That enormous trade deficit with China presents the single biggest impediment to a true manufacturing recovery for the U.S. While the December jobs report showed some promise for manufacturing after nearly a year of weak hiring, January could offer an early clue to what the year ahead will look like. This Friday’s jobs report will tread a fine line: A soft report would suggest that we aren’t yet close to a true economic recovery; another boost, on the other hand, could build the case that manufacturing is gaining some forward momentum.
But even a strong report for manufacturing should be taken with a grain of salt. A hindsight assessment shows that the sector has only recovered a fraction of the jobs it lost during the Great Recession. And looking ahead, the economy hasn’t generated enough steam — nor has Washington generated the right mix of policy — to keep pace with President Obama’s campaign promise to create one million new manufacturing jobs during his second term.
Still, the trade deficit probably won’t make it into the president’s State of the Union speech. It’s a sum that’s easy for policymakers to dismiss as a simple fact of life, one whose impact tends to be indirect. But connect the dots and its effect is clear: As manufacturing shifts from the U.S. to China, that means factories shut down in many American communities. Those laid-off workers, if they were lucky enough to get another job, take significant pay and benefits cuts when they shift to lower-income retail and service employment. That loss of income also means less revenue flowing into the U.S. Treasury, as well as an increased demand for public services, when you factor in those who remain unemployed.
That’s only the direct effect. The indirect one is less spending in and around those former factory towns — at the hardware store, the flower shop, local restaurants — impacting the bottom lines of other businesses. Manufacturing’s multiplier effect of wealth production can work in a very unfortunate, opposite direction, too.
There’s no serious economist out there who thinks a trade deficit this large is a good thing. So the real issue is what should be done about it. There’s a lot we could do, all well within our rights as a trading partner and without fear of provoking that modern economic unicorn, the mythical “trade war.”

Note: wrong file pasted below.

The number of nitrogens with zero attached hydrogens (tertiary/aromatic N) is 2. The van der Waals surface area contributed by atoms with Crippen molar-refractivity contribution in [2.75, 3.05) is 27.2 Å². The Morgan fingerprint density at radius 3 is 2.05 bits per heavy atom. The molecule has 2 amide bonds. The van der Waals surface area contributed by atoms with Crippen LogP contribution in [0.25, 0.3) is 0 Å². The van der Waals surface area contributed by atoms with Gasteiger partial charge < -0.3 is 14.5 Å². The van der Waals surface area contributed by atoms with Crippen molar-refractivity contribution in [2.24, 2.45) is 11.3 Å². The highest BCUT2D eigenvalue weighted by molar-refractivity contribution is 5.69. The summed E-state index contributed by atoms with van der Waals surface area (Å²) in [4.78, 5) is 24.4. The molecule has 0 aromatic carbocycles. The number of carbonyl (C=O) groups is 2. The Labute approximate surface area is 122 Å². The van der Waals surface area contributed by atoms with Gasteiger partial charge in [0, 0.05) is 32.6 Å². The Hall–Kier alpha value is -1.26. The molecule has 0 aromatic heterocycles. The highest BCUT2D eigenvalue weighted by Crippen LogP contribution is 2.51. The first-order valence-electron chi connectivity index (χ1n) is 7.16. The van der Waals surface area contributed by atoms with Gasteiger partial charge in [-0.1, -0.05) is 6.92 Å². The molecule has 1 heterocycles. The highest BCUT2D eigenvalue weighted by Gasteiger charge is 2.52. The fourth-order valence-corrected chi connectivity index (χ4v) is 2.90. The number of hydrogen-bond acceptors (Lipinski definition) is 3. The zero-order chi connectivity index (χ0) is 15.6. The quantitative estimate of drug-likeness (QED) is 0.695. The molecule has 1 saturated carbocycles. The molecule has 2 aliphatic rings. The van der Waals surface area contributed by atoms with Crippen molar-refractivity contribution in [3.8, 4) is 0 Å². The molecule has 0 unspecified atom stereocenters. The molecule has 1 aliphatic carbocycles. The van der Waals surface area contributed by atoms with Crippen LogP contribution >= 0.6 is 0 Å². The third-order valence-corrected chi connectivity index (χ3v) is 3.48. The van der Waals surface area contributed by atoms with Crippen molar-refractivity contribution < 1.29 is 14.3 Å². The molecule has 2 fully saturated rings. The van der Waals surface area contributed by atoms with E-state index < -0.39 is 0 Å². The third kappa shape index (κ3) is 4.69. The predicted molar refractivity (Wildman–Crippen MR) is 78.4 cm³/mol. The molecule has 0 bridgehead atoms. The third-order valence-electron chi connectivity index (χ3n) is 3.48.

First, we could get our own house in order.
The White House and Congress have focused some attention on manufacturing. The president has an advanced manufacturing initiative in place, albeit with modest funding thanks to a stingy Congress. And a significant number of Senate Democrats have launched a manufacturing initiative, echoing their House colleagues who first proposed a “Made in America” plan in 2010. If either plan became law, it would do a lot to increase employment in the sector. And it would put us on par with just about every other industrialized nation; our government is fairly unique in lacking a national manufacturing strategy.
Then, instead of simply pointing to the growth of U.S. exports, and the purportedly dire need to negotiate more trade agreements, the White House should address the trade deficit directly. That starts with a real focus on the surge of imports that keeps boosting our trade deficit, particularly with China.
The administration could back sensible legislation to deter deficit-inflating currency manipulation, which passed the House in 2010, and the Senate a year later in a different Congress. If brought to the floor in either chamber today, it would pass overwhelmingly and would give America’s manufacturers new tools to help confront the undervalued imports that are effectively stealing U.S. jobs.
The administration could block China’s unfair trade practices through a series of actions, using both international and domestic trade laws. President Obama made a big splash in Ohio during his 2012 re-election campaign by announcing a case against China’s unfair trade practices in the auto parts sector. The follow-through in that case is largely missing, however, and little else has been done since then to restore a level playing field for other American companies facing such skewed competition.
The White House could also set objective criteria for reducing the trade deficit with China. For example: Cut it in half over the next three years, through a combination of more value-added exports and fewer subsidized imports. Unfortunately, without such a clear goal, it’s hard to measure any progress besides the monthly ups and downs of the jobs report.
It’s past time to put displaced American workers back on the job. We have an unemployment rate hovering around 7 percent, and our long-term unemployment rate, combined with the number of jobless who have simply stopped looking, shows that the true rate of joblessness is much higher.
America’s workers deserve a government that will fight for them in the trade arena. And the Obama administration should act boldly, instead of offering more of the same. That won’t happen, though, unless the White House pursues an aggressive trade agenda that places the focus squarely on lowering the trade deficit. Otherwise, we’ll know the administration is more serious about its factory photo ops than actually going to bat for American manufacturing.
Before writing his State of the Union speech, I hope the president absorbs the trade data, and starts to envision what a $315 billion annual goods deficit with China means to his constituents on Main Street USA. He might just change his tune, and begin to chart a better course for Made in America in 2014.
Originally published on the Huffington Post, by
Scott Paul on January 7, 2014.
Follow Scott Paul on Twitter: www.twitter.com/ScottPaulAAM